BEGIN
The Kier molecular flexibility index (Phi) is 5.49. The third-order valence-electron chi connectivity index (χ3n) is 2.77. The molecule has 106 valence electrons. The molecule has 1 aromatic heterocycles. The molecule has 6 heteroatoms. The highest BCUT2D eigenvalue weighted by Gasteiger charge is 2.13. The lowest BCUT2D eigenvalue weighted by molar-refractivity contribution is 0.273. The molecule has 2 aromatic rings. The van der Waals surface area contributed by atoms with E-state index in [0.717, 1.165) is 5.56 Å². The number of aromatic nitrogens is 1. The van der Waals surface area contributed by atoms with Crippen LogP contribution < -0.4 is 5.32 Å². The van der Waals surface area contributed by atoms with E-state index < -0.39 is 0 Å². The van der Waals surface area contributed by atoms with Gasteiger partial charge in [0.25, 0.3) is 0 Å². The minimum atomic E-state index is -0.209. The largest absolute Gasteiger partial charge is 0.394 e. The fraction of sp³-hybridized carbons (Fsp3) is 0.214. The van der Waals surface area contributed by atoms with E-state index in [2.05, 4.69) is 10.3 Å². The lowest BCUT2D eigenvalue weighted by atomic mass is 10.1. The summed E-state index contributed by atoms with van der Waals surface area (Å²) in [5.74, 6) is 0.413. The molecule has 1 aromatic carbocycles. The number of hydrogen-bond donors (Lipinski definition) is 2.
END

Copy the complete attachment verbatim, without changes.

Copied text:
The Kier molecular flexibility index (Phi) is 5.49. The third-order valence-electron chi connectivity index (χ3n) is 2.77. The molecule has 106 valence electrons. The molecule has 1 aromatic heterocycles. The molecule has 6 heteroatoms. The highest BCUT2D eigenvalue weighted by Gasteiger charge is 2.13. The lowest BCUT2D eigenvalue weighted by molar-refractivity contribution is 0.273. The molecule has 2 aromatic rings. The van der Waals surface area contributed by atoms with E-state index in [0.717, 1.165) is 5.56 Å². The number of aromatic nitrogens is 1. The van der Waals surface area contributed by atoms with Crippen LogP contribution < -0.4 is 5.32 Å². The van der Waals surface area contributed by atoms with E-state index < -0.39 is 0 Å². The van der Waals surface area contributed by atoms with Gasteiger partial charge in [0.25, 0.3) is 0 Å². The minimum atomic E-state index is -0.209. The largest absolute Gasteiger partial charge is 0.394 e. The fraction of sp³-hybridized carbons (Fsp3) is 0.214. The van der Waals surface area contributed by atoms with E-state index in [2.05, 4.69) is 10.3 Å². The lowest BCUT2D eigenvalue weighted by atomic mass is 10.1. The summed E-state index contributed by atoms with van der Waals surface area (Å²) in [5.74, 6) is 0.413. The molecule has 1 aromatic carbocycles. The number of hydrogen-bond donors (Lipinski definition) is 2.